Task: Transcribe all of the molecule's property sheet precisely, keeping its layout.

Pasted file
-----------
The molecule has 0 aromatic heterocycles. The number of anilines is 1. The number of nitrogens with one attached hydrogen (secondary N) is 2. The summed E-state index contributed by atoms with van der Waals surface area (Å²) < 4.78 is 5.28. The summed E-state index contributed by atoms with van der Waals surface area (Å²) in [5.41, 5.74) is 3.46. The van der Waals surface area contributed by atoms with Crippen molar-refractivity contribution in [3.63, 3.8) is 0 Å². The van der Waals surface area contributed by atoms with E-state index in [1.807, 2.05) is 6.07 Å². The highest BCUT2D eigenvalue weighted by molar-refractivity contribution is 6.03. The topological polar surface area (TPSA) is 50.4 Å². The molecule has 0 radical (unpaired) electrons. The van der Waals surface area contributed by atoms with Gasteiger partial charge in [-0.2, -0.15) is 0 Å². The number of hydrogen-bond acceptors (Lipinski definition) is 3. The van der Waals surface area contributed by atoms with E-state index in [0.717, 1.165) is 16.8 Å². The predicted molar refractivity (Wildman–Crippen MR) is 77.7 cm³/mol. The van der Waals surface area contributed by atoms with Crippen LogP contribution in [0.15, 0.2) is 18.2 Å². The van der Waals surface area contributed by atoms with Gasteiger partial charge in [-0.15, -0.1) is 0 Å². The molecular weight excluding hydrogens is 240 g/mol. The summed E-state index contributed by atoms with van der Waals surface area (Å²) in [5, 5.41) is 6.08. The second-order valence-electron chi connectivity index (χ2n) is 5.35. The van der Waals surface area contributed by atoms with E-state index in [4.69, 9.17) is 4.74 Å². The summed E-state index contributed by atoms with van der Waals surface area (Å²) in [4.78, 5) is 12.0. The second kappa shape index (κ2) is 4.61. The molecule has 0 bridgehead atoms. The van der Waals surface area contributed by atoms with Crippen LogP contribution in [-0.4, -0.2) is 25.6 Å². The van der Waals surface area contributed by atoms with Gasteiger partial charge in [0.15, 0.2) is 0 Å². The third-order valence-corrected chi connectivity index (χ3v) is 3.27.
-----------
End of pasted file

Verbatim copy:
The molecule has 0 aromatic heterocycles. The number of anilines is 1. The number of nitrogens with one attached hydrogen (secondary N) is 2. The summed E-state index contributed by atoms with van der Waals surface area (Å²) < 4.78 is 5.28. The summed E-state index contributed by atoms with van der Waals surface area (Å²) in [5.41, 5.74) is 3.46. The van der Waals surface area contributed by atoms with Crippen molar-refractivity contribution in [3.63, 3.8) is 0 Å². The van der Waals surface area contributed by atoms with E-state index in [1.807, 2.05) is 6.07 Å². The highest BCUT2D eigenvalue weighted by molar-refractivity contribution is 6.03. The topological polar surface area (TPSA) is 50.4 Å². The molecule has 0 radical (unpaired) electrons. The van der Waals surface area contributed by atoms with Gasteiger partial charge in [-0.2, -0.15) is 0 Å². The number of hydrogen-bond acceptors (Lipinski definition) is 3. The van der Waals surface area contributed by atoms with E-state index in [0.717, 1.165) is 16.8 Å². The predicted molar refractivity (Wildman–Crippen MR) is 77.7 cm³/mol. The van der Waals surface area contributed by atoms with Crippen LogP contribution in [0.15, 0.2) is 18.2 Å². The van der Waals surface area contributed by atoms with Gasteiger partial charge in [-0.15, -0.1) is 0 Å². The molecular weight excluding hydrogens is 240 g/mol. The summed E-state index contributed by atoms with van der Waals surface area (Å²) in [5, 5.41) is 6.08. The second-order valence-electron chi connectivity index (χ2n) is 5.35. The van der Waals surface area contributed by atoms with E-state index in [4.69, 9.17) is 4.74 Å². The summed E-state index contributed by atoms with van der Waals surface area (Å²) in [4.78, 5) is 12.0. The second kappa shape index (κ2) is 4.61. The molecule has 0 bridgehead atoms. The van der Waals surface area contributed by atoms with Crippen LogP contribution in [-0.4, -0.2) is 25.6 Å². The van der Waals surface area contributed by atoms with Gasteiger partial charge in [0.15, 0.2) is 0 Å². The third-order valence-corrected chi connectivity index (χ3v) is 3.27.